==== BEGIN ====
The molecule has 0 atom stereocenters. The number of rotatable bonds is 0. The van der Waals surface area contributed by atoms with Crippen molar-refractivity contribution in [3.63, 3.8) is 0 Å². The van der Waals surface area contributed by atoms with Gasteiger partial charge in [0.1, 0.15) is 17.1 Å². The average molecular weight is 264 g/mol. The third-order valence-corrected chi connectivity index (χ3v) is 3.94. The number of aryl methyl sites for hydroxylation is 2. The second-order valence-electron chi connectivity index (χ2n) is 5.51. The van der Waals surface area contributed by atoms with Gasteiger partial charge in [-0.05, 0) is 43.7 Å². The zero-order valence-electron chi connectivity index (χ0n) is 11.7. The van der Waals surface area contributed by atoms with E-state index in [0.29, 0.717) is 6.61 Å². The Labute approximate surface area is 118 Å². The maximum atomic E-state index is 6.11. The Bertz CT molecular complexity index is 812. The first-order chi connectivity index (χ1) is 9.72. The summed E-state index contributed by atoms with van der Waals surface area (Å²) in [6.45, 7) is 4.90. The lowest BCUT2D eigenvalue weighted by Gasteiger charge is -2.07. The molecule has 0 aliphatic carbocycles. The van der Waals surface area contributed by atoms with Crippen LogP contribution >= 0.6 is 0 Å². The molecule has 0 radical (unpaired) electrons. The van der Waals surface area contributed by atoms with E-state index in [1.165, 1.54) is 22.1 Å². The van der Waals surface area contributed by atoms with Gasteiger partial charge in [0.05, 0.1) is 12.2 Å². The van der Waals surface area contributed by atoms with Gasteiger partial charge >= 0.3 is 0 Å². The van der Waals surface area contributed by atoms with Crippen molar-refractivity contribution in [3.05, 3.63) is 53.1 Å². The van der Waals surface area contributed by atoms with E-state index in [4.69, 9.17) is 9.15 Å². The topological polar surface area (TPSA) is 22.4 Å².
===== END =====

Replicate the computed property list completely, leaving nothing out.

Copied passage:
The molecule has 0 atom stereocenters. The number of rotatable bonds is 0. The van der Waals surface area contributed by atoms with Crippen molar-refractivity contribution in [3.63, 3.8) is 0 Å². The van der Waals surface area contributed by atoms with Gasteiger partial charge in [0.1, 0.15) is 17.1 Å². The average molecular weight is 264 g/mol. The third-order valence-corrected chi connectivity index (χ3v) is 3.94. The number of aryl methyl sites for hydroxylation is 2. The second-order valence-electron chi connectivity index (χ2n) is 5.51. The van der Waals surface area contributed by atoms with Gasteiger partial charge in [-0.05, 0) is 43.7 Å². The zero-order valence-electron chi connectivity index (χ0n) is 11.7. The van der Waals surface area contributed by atoms with E-state index in [0.29, 0.717) is 6.61 Å². The Labute approximate surface area is 118 Å². The maximum atomic E-state index is 6.11. The Bertz CT molecular complexity index is 812. The first-order chi connectivity index (χ1) is 9.72. The summed E-state index contributed by atoms with van der Waals surface area (Å²) in [6.45, 7) is 4.90. The lowest BCUT2D eigenvalue weighted by Gasteiger charge is -2.07. The molecule has 0 aliphatic carbocycles. The van der Waals surface area contributed by atoms with Crippen LogP contribution >= 0.6 is 0 Å². The molecule has 0 radical (unpaired) electrons. The van der Waals surface area contributed by atoms with E-state index in [1.165, 1.54) is 22.1 Å². The van der Waals surface area contributed by atoms with Gasteiger partial charge in [0.05, 0.1) is 12.2 Å². The van der Waals surface area contributed by atoms with Gasteiger partial charge >= 0.3 is 0 Å². The van der Waals surface area contributed by atoms with Crippen molar-refractivity contribution in [3.05, 3.63) is 53.1 Å². The van der Waals surface area contributed by atoms with E-state index in [4.69, 9.17) is 9.15 Å². The topological polar surface area (TPSA) is 22.4 Å².